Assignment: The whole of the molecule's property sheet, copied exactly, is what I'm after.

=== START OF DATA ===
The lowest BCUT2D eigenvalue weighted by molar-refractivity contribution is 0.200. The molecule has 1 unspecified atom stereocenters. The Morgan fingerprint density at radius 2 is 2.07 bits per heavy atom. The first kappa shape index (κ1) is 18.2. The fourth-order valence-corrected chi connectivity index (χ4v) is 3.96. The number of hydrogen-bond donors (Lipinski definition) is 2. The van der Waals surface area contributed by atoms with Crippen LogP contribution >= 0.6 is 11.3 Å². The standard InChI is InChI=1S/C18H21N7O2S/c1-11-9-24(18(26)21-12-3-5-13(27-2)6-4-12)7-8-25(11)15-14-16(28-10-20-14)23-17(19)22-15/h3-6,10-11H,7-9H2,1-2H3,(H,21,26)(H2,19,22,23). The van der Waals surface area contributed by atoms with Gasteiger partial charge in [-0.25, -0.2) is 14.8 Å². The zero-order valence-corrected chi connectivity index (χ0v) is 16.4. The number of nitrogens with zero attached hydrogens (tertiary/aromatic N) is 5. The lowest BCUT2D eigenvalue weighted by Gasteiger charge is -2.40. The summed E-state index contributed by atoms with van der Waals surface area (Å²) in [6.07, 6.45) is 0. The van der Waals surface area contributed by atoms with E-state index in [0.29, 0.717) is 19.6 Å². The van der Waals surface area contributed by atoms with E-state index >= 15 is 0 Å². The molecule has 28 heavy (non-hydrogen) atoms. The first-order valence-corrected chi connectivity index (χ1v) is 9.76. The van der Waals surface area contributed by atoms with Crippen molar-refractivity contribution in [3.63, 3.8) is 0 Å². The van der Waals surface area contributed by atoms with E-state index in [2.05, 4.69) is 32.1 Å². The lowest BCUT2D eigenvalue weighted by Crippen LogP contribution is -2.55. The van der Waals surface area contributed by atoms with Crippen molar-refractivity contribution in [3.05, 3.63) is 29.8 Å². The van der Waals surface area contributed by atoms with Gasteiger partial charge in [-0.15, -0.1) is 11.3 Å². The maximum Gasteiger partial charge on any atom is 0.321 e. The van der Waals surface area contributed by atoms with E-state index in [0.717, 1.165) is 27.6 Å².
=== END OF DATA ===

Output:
The lowest BCUT2D eigenvalue weighted by molar-refractivity contribution is 0.200. The molecule has 1 unspecified atom stereocenters. The Morgan fingerprint density at radius 2 is 2.07 bits per heavy atom. The first kappa shape index (κ1) is 18.2. The fourth-order valence-corrected chi connectivity index (χ4v) is 3.96. The number of hydrogen-bond donors (Lipinski definition) is 2. The van der Waals surface area contributed by atoms with Crippen LogP contribution >= 0.6 is 11.3 Å². The standard InChI is InChI=1S/C18H21N7O2S/c1-11-9-24(18(26)21-12-3-5-13(27-2)6-4-12)7-8-25(11)15-14-16(28-10-20-14)23-17(19)22-15/h3-6,10-11H,7-9H2,1-2H3,(H,21,26)(H2,19,22,23). The van der Waals surface area contributed by atoms with Gasteiger partial charge in [-0.25, -0.2) is 14.8 Å². The zero-order valence-corrected chi connectivity index (χ0v) is 16.4. The number of nitrogens with zero attached hydrogens (tertiary/aromatic N) is 5. The lowest BCUT2D eigenvalue weighted by Gasteiger charge is -2.40. The summed E-state index contributed by atoms with van der Waals surface area (Å²) in [6.07, 6.45) is 0. The van der Waals surface area contributed by atoms with E-state index in [0.29, 0.717) is 19.6 Å². The van der Waals surface area contributed by atoms with E-state index >= 15 is 0 Å². The molecule has 28 heavy (non-hydrogen) atoms. The first-order valence-corrected chi connectivity index (χ1v) is 9.76. The van der Waals surface area contributed by atoms with Crippen molar-refractivity contribution in [3.63, 3.8) is 0 Å². The van der Waals surface area contributed by atoms with E-state index in [2.05, 4.69) is 32.1 Å². The lowest BCUT2D eigenvalue weighted by Crippen LogP contribution is -2.55. The van der Waals surface area contributed by atoms with Crippen molar-refractivity contribution in [3.05, 3.63) is 29.8 Å². The van der Waals surface area contributed by atoms with Gasteiger partial charge in [-0.15, -0.1) is 11.3 Å². The maximum Gasteiger partial charge on any atom is 0.321 e. The van der Waals surface area contributed by atoms with E-state index in [0.717, 1.165) is 27.6 Å².